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Paronychia is a medical term that refers to inflammation of the skin around nails. Acute paronychia is the most commonly reported hand infection in the Unites States. The infection generally affects children and results from nail-biting, quite nasty habit which may also be present among adults. Paronychia is classified into acute and chronic according to how long the infection lasts.

What Causes Paronychia?

Paronychia can only develop if there is previous loss of integrity of the skin around nails. So, any cut in the areal allows bacteria to enter, start to multiply and eventually include inflammation. Predisposing factors include problems such as a hangnail, ingrown nail and nail-biting. In majority of cases paronychia is caused by Staphylococcus aureus. The infection may also result from other pathogens such as Streptococcus species or Pseudomonas species. Chronic paronychia develops due to repeated irritation of the paronychium. Such irritation may be associated with prolonged exposure to harsh detergents, water or is closely related to Candida albicans or other fungal infection.Clinical Characteristics of Paronychia

The skin surrounding the nail gets inflamed. Inflammation is typically accompanied by skin redness, swelling and intensive pain. The affected area is warm to touch. Progression of the infection leads to accumulation of pus, hence the swelling may turn yellowish. Infection caused by Pseudomonas my cause accumulation of green pus. In severe cases of paronychia there is enlargement of the elbow or even armpit lymph nodes.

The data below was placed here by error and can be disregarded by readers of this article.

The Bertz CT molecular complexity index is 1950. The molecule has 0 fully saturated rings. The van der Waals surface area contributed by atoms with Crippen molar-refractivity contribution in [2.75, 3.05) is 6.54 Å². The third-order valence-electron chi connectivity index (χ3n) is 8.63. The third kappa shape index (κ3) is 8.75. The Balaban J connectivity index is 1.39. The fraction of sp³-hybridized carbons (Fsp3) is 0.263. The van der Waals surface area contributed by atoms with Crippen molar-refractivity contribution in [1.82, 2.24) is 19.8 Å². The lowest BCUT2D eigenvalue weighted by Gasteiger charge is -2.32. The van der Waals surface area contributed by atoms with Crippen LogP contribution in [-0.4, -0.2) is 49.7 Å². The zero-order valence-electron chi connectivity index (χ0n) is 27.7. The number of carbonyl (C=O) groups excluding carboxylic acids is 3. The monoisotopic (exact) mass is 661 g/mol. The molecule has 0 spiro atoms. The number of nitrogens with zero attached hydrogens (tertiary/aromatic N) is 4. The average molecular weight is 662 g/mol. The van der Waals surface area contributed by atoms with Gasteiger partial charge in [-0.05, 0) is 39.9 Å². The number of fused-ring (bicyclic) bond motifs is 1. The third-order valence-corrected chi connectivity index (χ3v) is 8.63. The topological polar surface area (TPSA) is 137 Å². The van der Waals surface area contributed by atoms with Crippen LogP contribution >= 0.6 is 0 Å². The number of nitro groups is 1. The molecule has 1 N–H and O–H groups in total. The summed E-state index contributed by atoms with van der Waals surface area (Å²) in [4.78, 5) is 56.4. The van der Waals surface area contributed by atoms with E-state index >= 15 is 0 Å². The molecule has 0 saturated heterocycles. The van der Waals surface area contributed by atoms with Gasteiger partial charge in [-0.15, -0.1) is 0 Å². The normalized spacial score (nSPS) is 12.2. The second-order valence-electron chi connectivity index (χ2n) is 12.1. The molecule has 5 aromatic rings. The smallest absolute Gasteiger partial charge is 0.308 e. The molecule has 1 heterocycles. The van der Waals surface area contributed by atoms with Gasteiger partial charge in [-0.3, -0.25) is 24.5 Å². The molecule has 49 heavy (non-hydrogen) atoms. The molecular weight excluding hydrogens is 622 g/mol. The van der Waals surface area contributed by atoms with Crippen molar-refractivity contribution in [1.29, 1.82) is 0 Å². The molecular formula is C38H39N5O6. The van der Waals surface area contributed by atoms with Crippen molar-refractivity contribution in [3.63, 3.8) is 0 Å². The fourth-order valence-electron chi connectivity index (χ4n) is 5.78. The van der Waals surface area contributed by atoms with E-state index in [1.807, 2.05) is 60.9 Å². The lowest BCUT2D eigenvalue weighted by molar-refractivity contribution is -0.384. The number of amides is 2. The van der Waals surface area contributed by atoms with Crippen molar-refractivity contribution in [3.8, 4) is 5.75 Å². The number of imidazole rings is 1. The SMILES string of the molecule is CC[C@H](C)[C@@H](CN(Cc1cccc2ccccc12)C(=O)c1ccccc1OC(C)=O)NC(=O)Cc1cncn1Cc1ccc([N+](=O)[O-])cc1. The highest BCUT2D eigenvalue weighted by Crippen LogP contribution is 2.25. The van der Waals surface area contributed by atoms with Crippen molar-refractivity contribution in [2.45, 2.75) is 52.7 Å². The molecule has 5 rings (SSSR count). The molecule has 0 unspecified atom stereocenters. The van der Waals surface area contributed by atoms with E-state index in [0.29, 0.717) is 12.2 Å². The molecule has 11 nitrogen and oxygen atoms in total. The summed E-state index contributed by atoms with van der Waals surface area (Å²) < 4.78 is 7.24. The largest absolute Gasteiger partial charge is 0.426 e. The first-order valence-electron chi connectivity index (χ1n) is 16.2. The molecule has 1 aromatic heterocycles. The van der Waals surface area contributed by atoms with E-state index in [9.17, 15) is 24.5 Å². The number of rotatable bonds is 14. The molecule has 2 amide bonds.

Chronic form of the infection is characterized by redness and tenderness of the skin. Still, both of these are not so intensive as it is the case in acute inflammation. Patients suffering from chronic paronychia may have boggy skin around their nails.

Diagnosing Paronychia

Paronychia is easily diagnosed just by taking medical history and after examination of the affected finger. If there is pus accumulation, doctors may take samples in order to identify the bacteria which has led to infection. This may not be necessary since many times the infection is caused either by Staphylococcus or Streptococcus species. Diagnosing chronic paronychia may be more challenging. Treatment for Paronychia

Acute infection requires application or warm soaks. This is supposed to done 3-4 times per day. Warm soaks may reduce the pain. Antibiotics are cornerstone of paronychia treatment. Doctors mostly prescribe cephalexin or dicloxacillin. Patients allergic to penicillins are prescribed antibiotics they are not allergic to. Pus collection and abscess require incision and drainage. Sometimes a small portion of the nail is removed.

Since chronic paronychia usually develops as a consequence of fungal infection, it is treated with antifungal medications.

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